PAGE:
Speed Up Your Website By Optimizing Images
Page speed is a ranking factor in the Google Search engine. According to Google officials it is currently used in 1 out of 1000 queries. I think it was Matt Cutts who said that speed acted as a tie breaker in situations. It is however likely that speed will play a bigger role in the future. But it is not only the search engine marketing and visibility aspect that plays a role here. The Majority of visitors likes a fast loading website. Depending on value or need to access those contents they may be inclined to wait, or leave the page if it loads too slow.
The difference between an optimized image and an unoptimized image can make a big difference in page loading times. Think of it this way: If you can halve the size of each image hosted on your web server, without reducing the visible image quality, then you have cut the image loading time by halve as well (well halve is not entirely correct but lets use that figure for the sake of the argument).
The two main image formats used on the web are png and jpg. Jpg images are usually well compressed and there is little to gain by reducing their quality further. The image quality drops significantly at a point.
Png images on the other hand offer lots of room for improvement, if they have been saved as true color png images. Lets take a look at the following two images for the sake of this argument.
Do you see a difference in image quality? The second image's size is 64 Kilobytes, that is 102 Kilobytes less than the size of the first image.
Using Riot to optimize images
You can use lots of different programs to optimize images. They all come with the capabilities but differ highly in their batch optimization capabilities. Riot is a free portable software that can process images in batch. (see Image Resizer And Optimizer Riot)
The program interface looks like the on you see below on startup. I have already made the relevant changes to the lower half. In particular, you need to switch to the PNG tab, select Optimal 256 Colors Palette, best compression (slow), NeuQuant neural-net (slow) and PNGout Xtreme (very slow) for the output files.
You then click the Batch icon at the top which opens an overlay window. Click on Add Images (or the small arrow next to it) to load images directly or by folder. Please note that you should only load png images. It does not help to convert jpg images to png, considering that they are still linked as jpg images on the web.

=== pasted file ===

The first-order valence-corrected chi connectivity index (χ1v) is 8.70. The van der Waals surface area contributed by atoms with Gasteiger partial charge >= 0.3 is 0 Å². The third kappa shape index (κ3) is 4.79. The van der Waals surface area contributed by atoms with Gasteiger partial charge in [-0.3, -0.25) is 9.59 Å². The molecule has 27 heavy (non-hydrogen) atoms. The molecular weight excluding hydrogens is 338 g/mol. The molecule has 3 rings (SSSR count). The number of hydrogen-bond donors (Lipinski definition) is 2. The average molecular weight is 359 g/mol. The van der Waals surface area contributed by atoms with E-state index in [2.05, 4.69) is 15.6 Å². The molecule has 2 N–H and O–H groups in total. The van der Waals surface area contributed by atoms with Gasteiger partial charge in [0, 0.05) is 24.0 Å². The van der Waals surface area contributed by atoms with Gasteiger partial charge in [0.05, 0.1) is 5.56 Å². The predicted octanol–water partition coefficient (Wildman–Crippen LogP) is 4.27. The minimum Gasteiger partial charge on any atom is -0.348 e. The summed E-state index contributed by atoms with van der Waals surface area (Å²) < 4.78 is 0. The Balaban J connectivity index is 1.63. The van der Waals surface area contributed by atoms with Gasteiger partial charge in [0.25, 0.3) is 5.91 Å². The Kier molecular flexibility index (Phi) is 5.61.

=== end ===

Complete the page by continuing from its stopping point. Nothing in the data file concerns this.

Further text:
Make sure you select a second folder for the output images. A click on start optimizes all images loaded in the window.
Webmasters can then upload the optimized images to their web server.
Please note that the reduction to 256 colors may not work for all image types. It works well for screenshots and other images that we publish here at Ghacks.
The best option for WordPress based websites was to process one image folder at a time. WordPress saves image uploads in monthly folders. The whole process per folder was to copy all png images from a folder to the local system, add those images to Riot, process them in Riot and reupload them to the server in the same directory after comparing some of the input and output images.
It is important to check the quality of the output by comparing images to the source to make sure the quality has not suffered at all or too much before you upload the images to your server.
With 256 colors, is png better and smaller than gif? I love RIOT but sometimes FSResizer gives better results (with jpg, I can’t vouch for the other formats).
Dan I did not test that, as I had to keep the original image format.
PNG is far and away better than GIF, especially with regard to tools like RIOT, which can reduce the number of colors to any amount you like. Do some quick tests and you’ll see. There are some rare cases you’ll want to use GIF, such as basic animation/slideshows and compatibility, but generally speaking, use PNG unless you can’t.
rater use newly developed technology called webm images they are good for sites.esspecially if you are starting new site use webm pics.
The above sample image should not have more than 16,000 bytes as png – downed to 32 colours even only 8,000 bytes. I processed it manually and then run it through the inbuilt png-Optimizer of Paint Shop Pro 7 (! – 2001). Total image handling time, maybe two to three minutes. The image as above suffers eg., from the supposedly pure grey main background having actually many different shades of grey, etc., same with other backrounds, which are to be eliminated by a flood-fill tool on all backgrounds.
The issue with representing the screenshot of Riot as png is, that it is actually a question if you ought to represent it as a jpg or png, mainly because of the elements of the underlying Windows Theme. If you use for screenshots a different theme, more based on solid colours, then you get a better quality of image for less bytes.
I have not yet found an excellent tool to do palette based graphics (ones with a limited number of colours) without a human doing a tad of thinking before. Another rule of thumb for interested parties: for each main colour you need 3 to six colours for dithering purposes, if those colours do not meet strictly at 90Âº angles.
The problem is that I do not have the time to manually process all the png images of the last six years. But the info is great, thanks.
Thank for the review. You wil be happy to hear that I am working on a new version of RIOT which will contain an automatic optimization mode, where the best settings will be selected automatically. Manual tweaking will be still possible. This mode is working, but I need a few months to make some experiments with different image types and tweak it
Make sure you select that green â€žcheckâ€ icon labeled â€žAlways applyâ€ if you want to use an external optimizer with RIOT in Batch. The external optimizer must be installed first.